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DU Reflects on Deepwater Disaster

Three years after oil spill, ecosystem remains threatened

By: Ducks Unlimited

LAFAYETTE, La. -- As the third anniversary of the 2010 Deepwater Horizon disaster passed on April 20, Ducks Unlimited remembered the 11 lives lost and reminds decision makers that Gulf Coast ecosystems intrinsically linked to the regional and national economy are still in a devastating state of decline.

"The Gulf Coast ecosystem is a vital national asset," said DU Chief Conservation Officer Paul Schmidt. "Shipping and waterborne commerce, commercial and recreational fishing, hunting, tourism, oil and gas infrastructure and agriculture from Gulf Coast states are a significant contributor to the national economy. The financial strength of the region and its large contributions to the national economy are firmly tied to the sustainability of its natural resources."

Long-term losses of more than 1.2 million acres of coastal marsh and barrier islands along the Gulf Coast have significantly degraded the area's ability to continue to support regional and national economies. The 2010 oil spill was another blow to an already highly threatened coastal wetland system. Conservationists are concerned that further delays in large-scale restoration will mean even more accelerated loss of habitats foundational to the regional economy and crucial to millions of migratory birds, including more than 15 million waterfowl.

"As harmful as the Deepwater Horizon oil spill was, I think the important thing to remember is that these marshes were under siege long before the spill, and those same forces continue to threaten them long after the spill," said Dr. Tom Moorman, director of conservation planning for DU's Southern Region.

Immediately following the spill, in order to protect waterfowl and other water bird populations, DU partnered with the National Fish and Wildlife Foundation and the USDA Natural Resources Conservation Service as part of the Migratory Bird Habitat Initiative along the Louisiana and Texas coasts. The effort resulted in the shallow flooding of approximately 79,000 acres of harvested rice fields, idle rice fields and other wetlands to provide foraging habitat for a variety of bird species.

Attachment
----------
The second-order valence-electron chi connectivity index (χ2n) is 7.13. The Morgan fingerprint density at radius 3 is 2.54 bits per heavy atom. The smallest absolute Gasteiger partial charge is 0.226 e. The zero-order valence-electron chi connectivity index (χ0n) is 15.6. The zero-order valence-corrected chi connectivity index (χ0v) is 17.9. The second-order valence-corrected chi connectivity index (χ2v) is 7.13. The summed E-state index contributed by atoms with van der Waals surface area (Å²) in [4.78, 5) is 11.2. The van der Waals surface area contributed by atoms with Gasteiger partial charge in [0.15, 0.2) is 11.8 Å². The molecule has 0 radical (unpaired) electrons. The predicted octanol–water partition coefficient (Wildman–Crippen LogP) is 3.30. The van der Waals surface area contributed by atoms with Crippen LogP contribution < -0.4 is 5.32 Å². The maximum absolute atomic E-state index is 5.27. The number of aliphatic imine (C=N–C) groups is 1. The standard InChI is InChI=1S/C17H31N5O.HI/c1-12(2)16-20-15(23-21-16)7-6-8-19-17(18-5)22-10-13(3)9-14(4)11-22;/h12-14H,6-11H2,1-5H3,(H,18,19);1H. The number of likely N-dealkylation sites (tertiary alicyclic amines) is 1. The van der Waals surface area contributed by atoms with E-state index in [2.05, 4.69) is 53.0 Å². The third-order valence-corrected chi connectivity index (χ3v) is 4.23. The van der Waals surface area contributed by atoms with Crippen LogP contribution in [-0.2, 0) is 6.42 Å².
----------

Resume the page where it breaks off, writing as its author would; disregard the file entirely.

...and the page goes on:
"While the MBHI was initially developed to provide alternative habitat after the oil spill, this initiative remains essential to off-setting the long-term loss of foraging habitats on coastal wetlands. Today, Louisiana's coastal habitats have the capacity to support only about 60 percent of the waterfowl they did in the 1970s," Moorman said.

Because of the success of the MBHI, DU worked to secure funding to continue a similar conservation program indefinitely in coastal Louisiana and Texas. This will ensure that desired populations of waterfowl can continue to depend on this continentally significant wintering area.

In the wake of the 2010 spill, DU also worked alongside other conservation partners and policy makers to ensure passage of the RESTORE Act, which dedicates 80 percent of the estimated $5-21 billion in Clean Water Act fines from the oil spill to restoring the Gulf Coast ecosystem and economy. With passage of the RESTORE Act, the ongoing Natural Resources Damage Assessment, and channeling of other penalties through the National Fish and Wildlife Foundation, the most significant opportunity for large-scale, meaningful ecosystem restoration has materialized.

"Various plans for coastal restoration have long been in play with some partial funding sources, but we really need long-term, nationwide commitment and creative policies to fully restore the Gulf Coast," Moorman said.

Over the last century or so, billions of dollars have been used to alter the Gulf Coast ecosystem and subsequently caused many unintended negative impacts. It will take an equal commitment of time and resources to restore the system for future generations.

"We believe the fines and penalties associated with the 2010 spill, if used properly, could bring us significantly closer to a sustainable coastal ecosystem," Schmidt said.

Economic benefits of coastal restoration include creating and retaining jobs, increasing non-consumptive recreational opportunities and increasing hunting and fishing potential - all of which strengthen the local communities, as well as regional and national economies.

"DU will continue to work with partners and policy makers to seek projects that provide overlapping environmental, economic and waterfowl benefits in our highest-priority habitats, particularly along the Gulf Coast, where approximately 90 percent of America's coastal wetland loss occurs," Schmidt said.

Ducks Unlimited Inc. is the world's largest non-profit organization dedicated to conserving North America's continually disappearing waterfowl habitats. Established in 1937, Ducks Unlimited has conserved more than 13 million acres thanks to contributions from more than a million supporters across the continent. Guided by science and dedicated to program efficiency, DU works toward the vision of wetlands sufficient to fill the skies with waterfowl today, tomorrow and forever. For more information on our work, visit www.ducks.org. 

Connect with us on our Facebook page at facebook.com/DucksUnlimited, follow our tweets at twitter.com/DucksUnlimited and watch DU videos at youtube.com/DucksUnlimitedInc. 

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